Opening HLSL Planning
Since early 2017, the DirectX Shader Compiler (DXC) has been open source and available on GitHub. DXC is based on the LLVM 3.7 release of Clang, which enables compiler-driven IDE integrations, powerful language tooling, and has empowered HLSL to grow as a language to include highly requested features like C++ templates and operator overloading.
In the years since DXC’s release on GitHub the HLSL compiler team has valued and appreciated many contributions from contributors across the industry. Earlier this year, the HLSL compiler team announced the start of an effort to bring HLSL support to Clang. This ongoing effort is a part of our commitment to open-source software development and continuing advancement of the HLSL tools and language.
Today we are taking the next step in expanding the HLSL community, by introducing a new public language feature planning process. The new process is hosted on GitHub and takes inspiration from Rust and Swift’s open language design process.
There are a few important caveats to this process.
First and foremost, not all HLSL features can go through this process. Some features added to HLSL require coordination with hardware vendors which our team conducts under non-disclosure agreements. Those features will not go through this process publicly.
Second, with this process we’re introducing a goal statement to focus language evolution. The goal statement may change with each version highlighting the changing needs of the industry. The goal statement for the next version of HLSL can be found here.
Under this process, there are two ways that contributors can propose features. The simplest way is to file a GitHub issue against the repository. For more advanced contributors who want to take an active role in designing a language feature, you can write a proposal using the template and submit a pull request. Before contributing, please read the process documentation to familiarize yourself with the process. The full process documentation is in the GitHub repository.
Under the new process proposals are written and contributed to the new HLSL-Specs repository. Newly merged proposals start in the Under Consideration state. Features Under Consideration must seem useful to our users and be consistent with the goals of the upcoming HLSL version. Features that are worth consideration may be approved and merged into the repository to enable wider collaboration. The author, sponsor, and any other interested contributors will work together to build a detailed feature description. After completing the feature description, the proposal is marked Under Review, and we solicit for wider feedback from contributors and partners.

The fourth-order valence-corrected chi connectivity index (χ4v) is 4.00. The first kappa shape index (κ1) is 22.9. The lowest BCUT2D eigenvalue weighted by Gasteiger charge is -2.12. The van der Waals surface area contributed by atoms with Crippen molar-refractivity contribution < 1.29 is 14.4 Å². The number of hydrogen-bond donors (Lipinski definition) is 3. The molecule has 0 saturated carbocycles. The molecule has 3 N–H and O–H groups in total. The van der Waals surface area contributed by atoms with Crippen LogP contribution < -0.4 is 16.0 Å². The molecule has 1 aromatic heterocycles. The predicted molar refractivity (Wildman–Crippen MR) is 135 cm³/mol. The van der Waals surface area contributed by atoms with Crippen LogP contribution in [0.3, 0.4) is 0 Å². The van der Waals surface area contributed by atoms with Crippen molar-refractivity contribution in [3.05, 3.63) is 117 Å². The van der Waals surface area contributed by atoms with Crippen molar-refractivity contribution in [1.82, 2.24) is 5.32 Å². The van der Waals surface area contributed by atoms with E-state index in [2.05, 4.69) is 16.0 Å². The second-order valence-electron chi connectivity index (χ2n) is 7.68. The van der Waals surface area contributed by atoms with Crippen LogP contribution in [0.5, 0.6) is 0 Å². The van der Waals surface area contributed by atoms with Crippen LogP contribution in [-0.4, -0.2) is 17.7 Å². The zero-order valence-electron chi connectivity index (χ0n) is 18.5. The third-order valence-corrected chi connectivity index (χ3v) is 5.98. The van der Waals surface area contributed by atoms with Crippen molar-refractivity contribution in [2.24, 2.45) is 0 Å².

Proposals in the Under Consideration or Under Review states are actively being worked on, but it is not a commitment to include them in HLSL. Once a feature completes its review, it will either be marked Rejected, Deferred or Accepted.
Proposals marked Accepted are features we want to add to the language with a target language version. Marking a feature as Accepted is a signal to the community that we will accept contributions implementing the feature.
Accepted features may not make a specific release, and if it becomes clear that they are not going to make a release the feature will be marked Deferred. Features may also be marked Deferred when we believe they are valuable, but may not align with the current release goals, or available resources. Marking them as Deferred signals that we will re-evaluate them at a later time.
This is distinct from Rejected features. Features will only be Rejected if we believe they are inconsistent with the goals and direction of the HLSL language in a way that is unlikely to change in the future. Any feature proposal that is Rejected will be updated with a detailed explanation so that if the topic resurfaces, we have a documented thought process for why the feature was Rejected.
We ask that anyone contributing a feature request or proposal search the existing issues and pull requests to see if your feature has already been submitted.
We are very excited about the future of HLSL and about welcoming the ideas and contributions of our growing open-source community. If you’re interested in getting involved, we have a monthly HLSL LLVM Working Group meeting on the LLVM Community Calendar. You can also find the HLSL team at either of our GitHub repositories, or you can find me as @beanz on a variety of Slack, and Discord servers, or on any of LLVM’s communication platforms.
We can’t wait to see what great ideas you bring our way!